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White supremacist questions McMullin's sexuality in calls to Utah voters



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SALT LAKE CITY — A white supremacist is paying for robocalls to Utah voters that raise a question about independent presidential candidate Evan McMullin's sexuality.

As part of the call urging Utahns to vote for Donald Trump, William Johnson says, "Evan is over 40 years old and is not married and doesn’t even have a girlfriend. I believe Evan is a closet homosexual."

Johnson, a BYU graduate whom the Trump campaign named as delegate to the Republican National Convention last summer, told The Daily Beast, "I said that I think he is a closet homosexual. Calling someone a homosexual is no longer defamation. Also, he is a public figure. Word on the street is that he is gay."

The McMullin campaign told KSL in a statement that McMullin is not gay.

"He has been on the record multiple times saying one of his greatest aspirations is to be a husband and a father. He wishes it would have happened earlier, however he spent more than 10 years in his 20s and 30s serving his country overseas in the CIA. He sacrificed his social life in order to protect the United States, and he expects to start a family of his own one day," according to the statement.

Johnson is a California lawyer who has been active in U.S. white nationalist circles for more than three decades. He has unsuccessfully run for public office as a member of various political parties and as an independent.

Trump campaign officials blamed his inclusion as a national GOP delegate on a "database error." Johnson resigned as a delegate.

According to Johnson, the calls will go out to at least 193,000 residential landlines in Utah between Monday evening and Wednesday evening. He said it cost him around $2,000, The Daily Beast reported.

McMullin, a Mormon and Utah native, said he expects leaders in the state to stand for what's right and "reject evil."

"Will Utah Republican leaders continue to stand with Donald Trump and white nationalists as they attack my faith and spread baseless lies? Will the Utah and national Republican parties sit silently as Donald Trump redefines the Party of Lincoln into the Party of David Duke?" he said.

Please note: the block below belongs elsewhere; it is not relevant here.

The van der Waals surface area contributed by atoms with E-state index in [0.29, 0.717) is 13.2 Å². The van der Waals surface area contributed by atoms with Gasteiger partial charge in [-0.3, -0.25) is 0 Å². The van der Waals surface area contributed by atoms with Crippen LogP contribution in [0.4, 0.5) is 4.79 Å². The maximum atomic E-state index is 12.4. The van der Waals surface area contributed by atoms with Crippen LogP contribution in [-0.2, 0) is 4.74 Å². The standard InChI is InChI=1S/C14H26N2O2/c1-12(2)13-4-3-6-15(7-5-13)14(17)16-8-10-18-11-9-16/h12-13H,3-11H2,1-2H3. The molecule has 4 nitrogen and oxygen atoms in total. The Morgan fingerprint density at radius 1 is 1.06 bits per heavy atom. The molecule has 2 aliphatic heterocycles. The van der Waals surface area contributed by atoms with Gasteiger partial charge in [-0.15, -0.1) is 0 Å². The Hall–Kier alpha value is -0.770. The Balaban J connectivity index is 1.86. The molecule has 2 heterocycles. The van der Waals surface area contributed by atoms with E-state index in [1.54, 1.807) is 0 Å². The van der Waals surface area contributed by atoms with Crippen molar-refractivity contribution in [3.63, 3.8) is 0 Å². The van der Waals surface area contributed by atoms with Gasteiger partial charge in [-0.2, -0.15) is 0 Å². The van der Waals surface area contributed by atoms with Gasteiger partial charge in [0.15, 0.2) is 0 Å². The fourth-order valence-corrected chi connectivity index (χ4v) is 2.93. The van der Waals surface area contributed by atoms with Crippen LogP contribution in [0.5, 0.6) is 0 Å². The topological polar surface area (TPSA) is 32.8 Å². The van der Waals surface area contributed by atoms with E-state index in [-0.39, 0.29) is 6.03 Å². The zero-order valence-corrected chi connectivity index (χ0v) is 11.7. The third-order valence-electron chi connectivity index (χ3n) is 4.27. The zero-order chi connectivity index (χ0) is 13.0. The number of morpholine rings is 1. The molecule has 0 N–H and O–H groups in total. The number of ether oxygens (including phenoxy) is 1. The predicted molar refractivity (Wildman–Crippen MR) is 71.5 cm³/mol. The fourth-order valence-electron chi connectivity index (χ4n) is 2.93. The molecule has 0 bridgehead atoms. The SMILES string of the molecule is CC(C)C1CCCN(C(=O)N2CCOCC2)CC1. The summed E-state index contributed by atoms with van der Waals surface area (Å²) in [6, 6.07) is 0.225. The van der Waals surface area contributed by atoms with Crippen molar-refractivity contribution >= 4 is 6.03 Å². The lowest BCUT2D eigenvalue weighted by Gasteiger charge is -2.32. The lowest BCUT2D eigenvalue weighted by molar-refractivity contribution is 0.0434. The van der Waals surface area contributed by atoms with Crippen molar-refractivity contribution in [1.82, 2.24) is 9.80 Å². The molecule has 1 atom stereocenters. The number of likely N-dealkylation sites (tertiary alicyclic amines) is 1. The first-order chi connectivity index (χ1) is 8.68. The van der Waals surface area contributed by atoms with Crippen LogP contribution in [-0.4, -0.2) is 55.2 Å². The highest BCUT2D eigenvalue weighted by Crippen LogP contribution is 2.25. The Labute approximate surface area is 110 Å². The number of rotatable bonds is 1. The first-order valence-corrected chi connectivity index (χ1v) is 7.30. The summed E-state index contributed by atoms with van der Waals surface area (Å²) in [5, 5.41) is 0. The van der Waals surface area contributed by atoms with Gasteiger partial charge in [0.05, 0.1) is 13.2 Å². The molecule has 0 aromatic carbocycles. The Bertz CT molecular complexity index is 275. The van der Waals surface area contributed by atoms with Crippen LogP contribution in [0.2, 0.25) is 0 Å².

Utah Republican Party Chairman James Evans did not respond to a request for comment.

On Twitter, McMullin called the robocalls “another desperate attack” by "Trump and his racist supporters” as his lead continues to diminish in Utah.

"This attack is consistent with @realDonaldTrump's bigoted, deceitful campaign and vision for America. Utahns won't be fooled,” he tweeted.

Johnson also says in the calls that McMullin has "two mommies. His mother is a lesbian, married to another woman. Evan is OK with that. Indeed, Evan supports the Supreme Court ruling legalizing gay marriage."

McMullin's parents divorced and his mother later married a woman.

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"I've stood for liberty and equality in this race; it's natural for @realDonaldTrump's white supremacists to attack me. A fight worth having," McMullin tweeted.

Trump and his running mate, Indiana Gov. Mike Pence, went after McMullin over the weekend.

Trump called him "a puppet" who could cost Republicans the election and give liberals the Supreme Court for the next 60 years if he wins in Utah.

"Now if for some reason we lose Utah, that could have a very devastating impact on the overall," Trump told Fox News. "If they go enough for this character that's running all over the state, and we lose the state of Utah, that's devastating."

Polls show Trump in a tight three-way race with McMullin and Democratic nominee Hillary Clinton in reliably Republican Utah.

Pence said nobody has ever heard of McMullin.

McMullin replied on Twitter, "Yes, you’ve never heard of me because while you were harassing women at beauty pageants, I was fighting terrorists abroad."

McMullin, a BYU graduate and former CIA operations officer, has called Trump a "racist," "misogynist" and an "authoritarian."

"Donald Trump has mainstreamed and normalized white nationalists, xenophobes, and bigots of all descriptions," McMullin campaign strategist Joel Searby said in a statement. "Today isn't an outlier or an exception; it's a vision of Donald Trump's America and the Republican Party of Reince Priebus, as well as every elected Republican who stands by Trump. This is not the kind of America we want."

Dennis Romboy

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